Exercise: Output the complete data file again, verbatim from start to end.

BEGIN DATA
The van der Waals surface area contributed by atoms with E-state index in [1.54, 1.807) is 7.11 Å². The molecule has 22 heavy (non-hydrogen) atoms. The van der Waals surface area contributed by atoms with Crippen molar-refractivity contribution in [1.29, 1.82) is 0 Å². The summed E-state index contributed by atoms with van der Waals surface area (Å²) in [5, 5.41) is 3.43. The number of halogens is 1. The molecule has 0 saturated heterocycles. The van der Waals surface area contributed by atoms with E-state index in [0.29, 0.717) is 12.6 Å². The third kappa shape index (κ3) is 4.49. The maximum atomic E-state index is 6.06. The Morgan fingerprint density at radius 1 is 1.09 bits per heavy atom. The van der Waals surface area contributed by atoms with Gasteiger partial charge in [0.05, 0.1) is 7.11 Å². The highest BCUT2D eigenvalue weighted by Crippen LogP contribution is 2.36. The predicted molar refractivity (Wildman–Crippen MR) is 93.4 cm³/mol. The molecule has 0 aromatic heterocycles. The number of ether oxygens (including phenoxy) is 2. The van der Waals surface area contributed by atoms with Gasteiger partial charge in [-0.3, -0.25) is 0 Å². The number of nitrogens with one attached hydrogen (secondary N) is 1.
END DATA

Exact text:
The van der Waals surface area contributed by atoms with E-state index in [1.54, 1.807) is 7.11 Å². The molecule has 22 heavy (non-hydrogen) atoms. The van der Waals surface area contributed by atoms with Crippen molar-refractivity contribution in [1.29, 1.82) is 0 Å². The summed E-state index contributed by atoms with van der Waals surface area (Å²) in [5, 5.41) is 3.43. The number of halogens is 1. The molecule has 0 saturated heterocycles. The van der Waals surface area contributed by atoms with E-state index in [0.29, 0.717) is 12.6 Å². The third kappa shape index (κ3) is 4.49. The maximum atomic E-state index is 6.06. The Morgan fingerprint density at radius 1 is 1.09 bits per heavy atom. The van der Waals surface area contributed by atoms with Gasteiger partial charge in [0.05, 0.1) is 7.11 Å². The highest BCUT2D eigenvalue weighted by Crippen LogP contribution is 2.36. The predicted molar refractivity (Wildman–Crippen MR) is 93.4 cm³/mol. The molecule has 0 aromatic heterocycles. The number of ether oxygens (including phenoxy) is 2. The van der Waals surface area contributed by atoms with Gasteiger partial charge in [-0.3, -0.25) is 0 Å². The number of nitrogens with one attached hydrogen (secondary N) is 1.